Streptococcal transmission and disease
- Research Opportunity
- Honours, Master of Biomedical Science
- Number of Honour Places Available
- Number of Master Places Available
- Royal Children’s Hospital/Murdoch Childrens Research Institute
|Associate Professor Catherine Satzkeemail@example.com||03 8341 6438||Personal web page|
|Doctor Jonathan Jacobsonfirstname.lastname@example.org||03 9936 6531|
|Professor Andrew Steer||Andrew.Steer@rch.org.au||03 8341 6446|
Summary In this project, you will use a murine model of S. pyogenes colonisation to examine the effect of viruses on S. pyogenes colonisation, including for transmission (spread to co-housed littermates) and disease, and the mechanisms involved.Your project will provide important novel data on key components of S. pyogenes pathogenesis, and inform a pathway towards improving strategies for preventing S. pyogenes infections.
The bacterium Streptococcus pyogenes (group A streptococcus, "Strep A") causes a range of mild to severe infections, ranging from sore throat to streptococcal toxic shock syndrome. Importantly, S. pyogenes infections can lead to serious sequelae such as rheumatic fever and rheumatic heart disease. S. pyogenes can also colonise a variety of human tissues including the upper respiratory tract and skin in healthy people. In a related bacterial species, Streptococcus pneumoniae, we have shown that viral co-infection can enhance bacterial virulence by increasing bacterial density and inflammation in the host, and by driving changes in expression of bacterial virulence genes. There is recent clinical epidemiologic evidence that viruses are also important in S. pyogenes pathogenesis, but little is known about this process. In this project, you will use a murine model of S. pyogenes colonisation to examine the effect of viruses on S. pyogenes colonisation, including for transmission (spread to co-housed littermates) and disease, and the mechanisms involved. To achieve these aims, a range of methods will be employed including animal and tissue handling, immunological assays, traditional microbiology and molecular approaches such as qPCR, and gene expression analyses. Your project will provide important novel data on key components of S. pyogenes pathogenesis, and inform a pathway towards improving strategies for preventing S. pyogenes infections.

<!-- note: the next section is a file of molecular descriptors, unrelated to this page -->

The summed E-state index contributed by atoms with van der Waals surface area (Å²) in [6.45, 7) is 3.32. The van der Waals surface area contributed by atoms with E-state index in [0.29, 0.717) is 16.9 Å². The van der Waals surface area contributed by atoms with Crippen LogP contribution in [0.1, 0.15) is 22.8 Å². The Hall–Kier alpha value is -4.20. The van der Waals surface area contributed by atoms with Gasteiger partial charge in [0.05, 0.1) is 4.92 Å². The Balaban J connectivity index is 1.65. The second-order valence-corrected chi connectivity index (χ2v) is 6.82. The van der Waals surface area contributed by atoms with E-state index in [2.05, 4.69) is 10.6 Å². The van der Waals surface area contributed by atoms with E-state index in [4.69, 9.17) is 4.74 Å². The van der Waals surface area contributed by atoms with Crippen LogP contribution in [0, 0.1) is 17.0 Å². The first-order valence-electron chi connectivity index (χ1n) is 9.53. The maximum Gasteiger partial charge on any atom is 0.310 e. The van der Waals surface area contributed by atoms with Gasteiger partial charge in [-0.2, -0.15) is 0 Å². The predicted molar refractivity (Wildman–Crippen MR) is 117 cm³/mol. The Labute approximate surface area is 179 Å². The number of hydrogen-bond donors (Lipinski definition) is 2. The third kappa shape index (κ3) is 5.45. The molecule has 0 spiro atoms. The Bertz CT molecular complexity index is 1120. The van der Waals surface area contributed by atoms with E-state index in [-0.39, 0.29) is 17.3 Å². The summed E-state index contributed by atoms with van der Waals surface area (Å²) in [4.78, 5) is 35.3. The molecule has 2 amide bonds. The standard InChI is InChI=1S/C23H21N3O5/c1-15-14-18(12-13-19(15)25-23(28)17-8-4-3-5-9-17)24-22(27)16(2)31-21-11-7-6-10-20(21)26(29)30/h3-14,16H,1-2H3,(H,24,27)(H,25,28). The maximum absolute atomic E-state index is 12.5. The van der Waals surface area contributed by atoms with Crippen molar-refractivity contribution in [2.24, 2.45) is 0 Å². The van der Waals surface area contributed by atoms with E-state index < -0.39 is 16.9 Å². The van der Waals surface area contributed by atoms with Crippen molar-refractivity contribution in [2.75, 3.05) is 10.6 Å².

Faculty Research Themes
School Research Themes
Honours, Master of Biomedical Science
Students who are interested in joining this project will need to consider their elegibility as well as other requirements before contacting the supervisor of this research
For further information about this research, please contact a supervisor.
Research NodeRoyal Children’s Hospital/Murdoch Childrens Research Institute
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